We expect to participate but there are going to be many players participating in that. On merchandize visibility business is gaining traction, very, very pleased with that and we too have series of pilots in place, that span a number of the areas you know from shrink management all the way through the inventory. But at this point, I can't say too much more about that I think perhaps some news later this year and certainly if there's anything material coming out of that we'll let you know.

Reik Read - Robert W. Baird

Okay, great. Thank you for the comments.

Rob van der Merwe

Thanks.

Operator

Our next question comes from the line of Ajit Pai with Stifel Nicolaus. Please proceed with your question.

Ajit Pai - Stifel Nicolaus

Yes, good afternoon.

Rob van der Merwe

Hi Ajit.

Ajit Pai - Stifel Nicolaus

A couple of quick question, one is just the CapEx, of 32 million, it's quite a step-up, I just want to understand some of the SAP initiatives you've talked about whether those you are capitalizing all of that or some of that being expensed and then also what are the others sort of initiatives that are going to be using in the step-up in CapEx?

Ray Andrews

Okay, on the SAP side, Ajit, the accounting rules are such that when you're doing an early design that has to be expensive for we've seen in the first half of the year. And as you start taking that design and professionally flip in the switches and that safely configuring SAP, the operational and rolling out that part of the program, that part of U.S. GAAP accounting is capitalized. So, that's about half of the uptick in the 9 to $10 million range.

The other side of it is, our programs related to the restructuring program we announced in 2008, tail end of that and that is moving portions of our Apparel Labeling manufacturing operations out of high-cost countries into Asia and relocating equipment and actually acquiring new equipment to make that happen.

Ajit Pai - Stifel Nicolaus

Got it. And then, just looking at your RFID revenues, I think in your queue, you actually talk about it being down, year-over-year. Why is your business down when the rest of the industry seems to be talking about some pretty incredible growth that seems to accelerating?

Rob van der Merwe

Its de minimis I wouldn't read into that at all in terms of what's passing through our business or through other third party providers. The opportunity that you are hearing about and that we're all talking about in the industry is, I think, probably going to be really commencing next year. So, the small number is washing around now, Ajit, probably not even worth commenting on. I'd ignore them.

Ray Andrews

Yeah other than some of that RFID revenue last year was in a program that was RFID related but not the type that is being talked about being a rolled out now in the future.

Ajit Pai - Stifel Nicolaus

Got it. And then just looking at your Alpha product range, the growth rates seem to have been tremendous for those over the past year. And it seems to be getting to be a larger business. How long do you think the runway for the current growth rate is, like to giving, it's just the tip of the iceberg? Your penetration levels are very low in the markets that you are targeting with the product or do you think that you already, fairly well sort of penetrated and the growth rates will start decelerating quite rapidly?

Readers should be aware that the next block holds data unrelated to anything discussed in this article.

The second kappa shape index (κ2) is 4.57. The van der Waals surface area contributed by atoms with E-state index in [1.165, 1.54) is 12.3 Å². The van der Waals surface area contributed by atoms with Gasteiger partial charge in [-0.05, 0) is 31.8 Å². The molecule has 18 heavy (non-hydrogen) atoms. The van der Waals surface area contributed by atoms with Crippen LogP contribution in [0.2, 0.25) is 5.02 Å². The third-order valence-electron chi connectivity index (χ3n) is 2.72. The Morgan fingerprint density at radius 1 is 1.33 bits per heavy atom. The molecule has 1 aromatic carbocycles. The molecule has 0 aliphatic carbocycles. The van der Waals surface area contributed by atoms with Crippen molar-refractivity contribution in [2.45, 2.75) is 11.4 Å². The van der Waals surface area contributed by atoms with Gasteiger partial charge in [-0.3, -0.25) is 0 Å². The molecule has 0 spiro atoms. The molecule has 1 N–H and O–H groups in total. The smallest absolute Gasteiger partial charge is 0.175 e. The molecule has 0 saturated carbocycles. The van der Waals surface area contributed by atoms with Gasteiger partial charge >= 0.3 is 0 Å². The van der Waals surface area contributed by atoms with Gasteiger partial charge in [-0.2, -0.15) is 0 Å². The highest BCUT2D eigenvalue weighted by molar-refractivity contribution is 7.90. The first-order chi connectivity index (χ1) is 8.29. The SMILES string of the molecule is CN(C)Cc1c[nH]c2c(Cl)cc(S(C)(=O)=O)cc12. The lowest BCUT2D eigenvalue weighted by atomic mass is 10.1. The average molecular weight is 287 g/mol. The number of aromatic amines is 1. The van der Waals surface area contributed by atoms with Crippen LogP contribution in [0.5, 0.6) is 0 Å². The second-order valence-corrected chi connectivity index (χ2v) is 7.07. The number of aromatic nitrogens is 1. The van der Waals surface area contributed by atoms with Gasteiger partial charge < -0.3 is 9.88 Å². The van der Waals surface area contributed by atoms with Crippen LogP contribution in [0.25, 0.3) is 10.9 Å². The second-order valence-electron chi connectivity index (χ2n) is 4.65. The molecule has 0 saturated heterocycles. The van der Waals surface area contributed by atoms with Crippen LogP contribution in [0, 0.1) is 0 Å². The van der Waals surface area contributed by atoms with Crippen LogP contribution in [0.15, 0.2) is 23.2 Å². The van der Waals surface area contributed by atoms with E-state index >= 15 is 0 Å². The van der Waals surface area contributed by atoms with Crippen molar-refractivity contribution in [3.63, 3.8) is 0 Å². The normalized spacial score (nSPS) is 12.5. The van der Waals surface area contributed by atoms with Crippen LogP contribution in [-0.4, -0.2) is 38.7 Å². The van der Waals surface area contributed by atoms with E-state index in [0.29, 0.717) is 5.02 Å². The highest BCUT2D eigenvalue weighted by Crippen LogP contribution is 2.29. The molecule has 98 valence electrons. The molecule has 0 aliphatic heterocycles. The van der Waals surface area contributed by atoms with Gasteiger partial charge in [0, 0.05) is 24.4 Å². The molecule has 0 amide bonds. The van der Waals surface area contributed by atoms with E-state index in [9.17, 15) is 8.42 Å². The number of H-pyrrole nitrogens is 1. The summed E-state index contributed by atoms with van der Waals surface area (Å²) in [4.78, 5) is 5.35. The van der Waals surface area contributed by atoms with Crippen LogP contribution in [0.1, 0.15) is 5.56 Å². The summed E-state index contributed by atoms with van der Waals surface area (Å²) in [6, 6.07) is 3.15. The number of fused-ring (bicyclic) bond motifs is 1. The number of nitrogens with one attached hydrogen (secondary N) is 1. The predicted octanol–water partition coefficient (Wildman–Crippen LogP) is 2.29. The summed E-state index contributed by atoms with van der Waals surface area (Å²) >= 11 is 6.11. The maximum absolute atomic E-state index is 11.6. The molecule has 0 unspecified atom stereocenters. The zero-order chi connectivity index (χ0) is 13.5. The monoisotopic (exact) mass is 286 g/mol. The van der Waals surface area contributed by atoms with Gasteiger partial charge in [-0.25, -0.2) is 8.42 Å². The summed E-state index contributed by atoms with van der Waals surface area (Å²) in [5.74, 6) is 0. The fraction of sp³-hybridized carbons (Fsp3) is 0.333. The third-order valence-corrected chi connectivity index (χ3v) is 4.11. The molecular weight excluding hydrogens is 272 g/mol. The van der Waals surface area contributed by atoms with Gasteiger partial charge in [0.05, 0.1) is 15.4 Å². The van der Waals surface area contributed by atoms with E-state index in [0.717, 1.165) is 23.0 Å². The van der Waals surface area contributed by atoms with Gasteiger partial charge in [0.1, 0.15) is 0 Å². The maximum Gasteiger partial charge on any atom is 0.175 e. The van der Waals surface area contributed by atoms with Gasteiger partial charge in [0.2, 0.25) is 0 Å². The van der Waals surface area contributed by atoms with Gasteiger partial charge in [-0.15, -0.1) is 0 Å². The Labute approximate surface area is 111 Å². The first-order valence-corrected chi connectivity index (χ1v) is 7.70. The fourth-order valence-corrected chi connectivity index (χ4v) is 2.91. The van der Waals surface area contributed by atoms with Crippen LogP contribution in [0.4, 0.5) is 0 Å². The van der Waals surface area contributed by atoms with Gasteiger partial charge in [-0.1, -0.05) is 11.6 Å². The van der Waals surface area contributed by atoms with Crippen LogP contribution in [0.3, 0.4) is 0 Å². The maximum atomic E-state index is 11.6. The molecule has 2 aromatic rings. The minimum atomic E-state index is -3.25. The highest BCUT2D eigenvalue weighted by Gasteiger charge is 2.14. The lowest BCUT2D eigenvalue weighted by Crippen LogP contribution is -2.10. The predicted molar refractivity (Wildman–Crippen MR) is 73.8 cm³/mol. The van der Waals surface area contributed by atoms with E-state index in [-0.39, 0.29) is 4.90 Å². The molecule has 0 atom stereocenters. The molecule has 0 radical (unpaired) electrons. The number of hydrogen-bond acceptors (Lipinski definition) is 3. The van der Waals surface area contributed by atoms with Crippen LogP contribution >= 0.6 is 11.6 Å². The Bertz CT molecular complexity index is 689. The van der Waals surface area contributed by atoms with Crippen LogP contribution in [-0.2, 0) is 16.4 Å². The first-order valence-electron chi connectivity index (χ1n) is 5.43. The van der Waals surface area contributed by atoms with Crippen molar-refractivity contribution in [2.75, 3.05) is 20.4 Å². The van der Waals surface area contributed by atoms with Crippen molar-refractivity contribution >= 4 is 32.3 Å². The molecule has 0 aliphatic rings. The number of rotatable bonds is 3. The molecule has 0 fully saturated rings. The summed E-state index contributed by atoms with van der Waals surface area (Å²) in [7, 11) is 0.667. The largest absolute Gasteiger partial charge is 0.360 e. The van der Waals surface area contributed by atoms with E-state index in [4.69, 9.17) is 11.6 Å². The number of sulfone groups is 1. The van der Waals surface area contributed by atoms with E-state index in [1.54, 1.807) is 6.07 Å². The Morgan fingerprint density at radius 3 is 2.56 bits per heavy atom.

Rob van der Merwe

No. We don't expect any slowdown in Alpha for a couple of reasons. One, we are creating new categories as you've seen in the mass merchandiser channels and the others are following. That's quite a long runway to that. We have a cross selling initiative where we are agnostic with Alpha. We're introducing our other businesses through them into new accounts. So, either they are penetrating more or getting more share wallet.

And then we're also developing our business in Europe where the Alpha business was started in United States and became very strong here. That process has been underway for a couple of years now in Europe and we are starting to get traction. So, the growth opportunity to bring Europe up to the size of the North American businesses is very, very significant. So, there is a runway of some years here.

Ajit Pai - Stifel Nicolaus

Got it, and then the last question would be, just looking at the Brilliant acquisition, could you give us some color as to while you mentioned that it was successful, Could you give us some kind of measurable metric about how you are measuring your success over there? And in Asia itself, do you see that as an area where you EAS system is also on the system side, not the consumable side? Could start growing quite nicely or you think, the price points are still too high to penetrate Asia broadly?

Ray Andrews

Well, lets start with the last question first. In Asia, we are growing with Western retailers that are expanding in the region and we're doing particularly well on the EAS system side. We're developing the local market. We'll need to look at slightly modified products and solutions at a lower price point for those local markets, as opposed to re-export or dealing with the western retailers that are moving into those regions, including the Japanese that are moving into China. So, that's differentiated approach is under way and I think most companies are going to have to address that.